Samsung Revives Digital Cameras with Android

the Samsung and HTC have decided to delve into existing, even waning, technology markets, reviving slowly dying gadgets by simply repackaging them with wireless connectivity.

Consider the digital camera, the darling of the technology market a decade ago. Since the dawn of comparable cameras included in smartphones the digital camera has seen its presence in the photography market edge closer to the precipice of irrelevance, particularly as people turn away from a multitude of devices in favour of a single do-everything gadget.

Rather than abandon digital photography technology, however, Samsung has partnered with Google and AT&T to revolutionize (or perhaps simply refurbish) the digital camera market, creating the Samsung Galaxy Camera, a stand-alone camera that offers the connectivity of a smartphone.

Over the last several years point and shoot digital cameras have seen a sharp decline in popularity, their market niche having been infiltrated and all but destroyed by the camera technology included on modern smartphones. The problem for digital cameras is that they’ve never been a staple of our digital existence, and so if its easier to take a picture with the phone in our pocket rather than with the camera we’ve had to carry with us for only that one purpose, the smartphone will win every time.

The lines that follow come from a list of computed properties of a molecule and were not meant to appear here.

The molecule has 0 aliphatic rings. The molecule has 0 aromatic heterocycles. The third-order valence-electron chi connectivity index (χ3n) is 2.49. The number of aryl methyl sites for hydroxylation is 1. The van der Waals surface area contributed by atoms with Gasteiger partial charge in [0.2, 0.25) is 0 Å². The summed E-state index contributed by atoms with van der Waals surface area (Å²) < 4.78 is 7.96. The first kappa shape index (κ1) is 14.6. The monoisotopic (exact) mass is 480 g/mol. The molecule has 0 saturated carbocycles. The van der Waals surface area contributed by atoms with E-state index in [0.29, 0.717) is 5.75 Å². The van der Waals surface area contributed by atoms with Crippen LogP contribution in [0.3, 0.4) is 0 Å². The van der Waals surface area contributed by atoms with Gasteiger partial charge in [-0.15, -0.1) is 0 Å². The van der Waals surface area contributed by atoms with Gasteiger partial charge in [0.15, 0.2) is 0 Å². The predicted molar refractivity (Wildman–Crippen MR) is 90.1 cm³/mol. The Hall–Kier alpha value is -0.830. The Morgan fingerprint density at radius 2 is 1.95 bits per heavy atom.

Of course Samsung and Google are hoping that by adding the latest Android OS to the camera and by providing users with 4G network access, allowing for instantaneous photo sharing coupled with most of the features you’ll find on Samsung’s premiere smartphones, that they’ll be able to change consumers’ soured perceptions of the digital camera market.
While it remains to been see whether or not customers will respond to this Android expansion into tertiary tech markets, there’s one company that’s certainly hoping it’ll prove successful, and that’s AT&T. Partnered with Samsung and Google in this camera enterprise, AT&T undoubtedly sees that this as merely the start of the proliferation of wireless services

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